What role can government transparency play in a democratic polity in a post-fact and a post-truth world? If the problem is not that citizens lack information about what the government does, but that they filter existing information through pre-existing ideological biases and world views, can government transparency still contribute to better informed citizens and more accountable government? To answer these questions, the article first reviews the critiques of transparency that are particularly salient in a post-fact world: that it reduces trust in government and increases polarization in deliberation. It then discusses three possible solutions: less transparency, tailored transparency, and reasoned transparency. Drawing on deliberative democracy theory, the article concludes that to reclaim the value of transparency, public administration scholars and practitioners need to move from a narrow interpretation of transparency as access to information to a broader, more holistic one, that considers more explicitly the communicative aspects of transparency and its normative foundations.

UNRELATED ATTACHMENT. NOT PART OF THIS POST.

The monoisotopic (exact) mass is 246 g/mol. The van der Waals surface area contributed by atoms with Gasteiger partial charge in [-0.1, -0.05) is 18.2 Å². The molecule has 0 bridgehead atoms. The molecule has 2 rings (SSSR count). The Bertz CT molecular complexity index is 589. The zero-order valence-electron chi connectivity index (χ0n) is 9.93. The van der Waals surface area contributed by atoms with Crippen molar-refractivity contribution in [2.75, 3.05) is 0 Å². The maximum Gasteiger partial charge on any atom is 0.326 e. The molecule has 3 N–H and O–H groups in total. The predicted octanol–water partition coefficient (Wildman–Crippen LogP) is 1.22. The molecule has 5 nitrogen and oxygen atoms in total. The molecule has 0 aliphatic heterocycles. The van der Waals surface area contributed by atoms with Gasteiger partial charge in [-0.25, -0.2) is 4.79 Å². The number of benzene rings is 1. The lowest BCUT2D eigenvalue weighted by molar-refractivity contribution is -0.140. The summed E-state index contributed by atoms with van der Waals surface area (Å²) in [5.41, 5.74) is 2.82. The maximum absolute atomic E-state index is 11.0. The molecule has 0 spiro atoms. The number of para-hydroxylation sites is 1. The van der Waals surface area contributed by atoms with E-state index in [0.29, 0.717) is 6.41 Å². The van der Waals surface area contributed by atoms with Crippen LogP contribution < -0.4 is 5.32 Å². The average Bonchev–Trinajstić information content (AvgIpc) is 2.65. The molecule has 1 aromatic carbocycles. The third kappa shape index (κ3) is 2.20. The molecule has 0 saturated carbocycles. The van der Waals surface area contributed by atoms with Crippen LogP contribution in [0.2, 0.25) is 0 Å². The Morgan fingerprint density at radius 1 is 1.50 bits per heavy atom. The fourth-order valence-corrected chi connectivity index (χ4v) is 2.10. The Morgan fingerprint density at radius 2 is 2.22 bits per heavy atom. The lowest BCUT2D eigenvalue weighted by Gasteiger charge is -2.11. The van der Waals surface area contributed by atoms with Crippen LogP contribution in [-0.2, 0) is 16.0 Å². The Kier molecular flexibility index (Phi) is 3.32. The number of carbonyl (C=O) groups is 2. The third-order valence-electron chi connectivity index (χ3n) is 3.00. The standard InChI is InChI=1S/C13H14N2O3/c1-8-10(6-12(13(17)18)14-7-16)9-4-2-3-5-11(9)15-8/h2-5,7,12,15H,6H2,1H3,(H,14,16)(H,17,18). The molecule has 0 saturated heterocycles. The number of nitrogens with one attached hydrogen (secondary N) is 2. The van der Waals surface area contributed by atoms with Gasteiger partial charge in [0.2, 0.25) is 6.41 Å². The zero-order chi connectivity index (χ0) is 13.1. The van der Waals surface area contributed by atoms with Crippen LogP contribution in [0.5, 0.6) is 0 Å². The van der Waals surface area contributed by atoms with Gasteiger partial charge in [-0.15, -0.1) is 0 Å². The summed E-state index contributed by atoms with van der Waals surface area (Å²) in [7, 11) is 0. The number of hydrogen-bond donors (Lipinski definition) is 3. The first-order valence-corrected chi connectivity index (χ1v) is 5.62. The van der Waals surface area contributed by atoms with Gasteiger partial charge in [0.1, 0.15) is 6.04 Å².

|Original language||English (US)|
|Journal||Perspectives on Public Management and Governance|
|State||Published - Mar 25 2022|
- access to information
ASJC Scopus subject areas
- Public Administration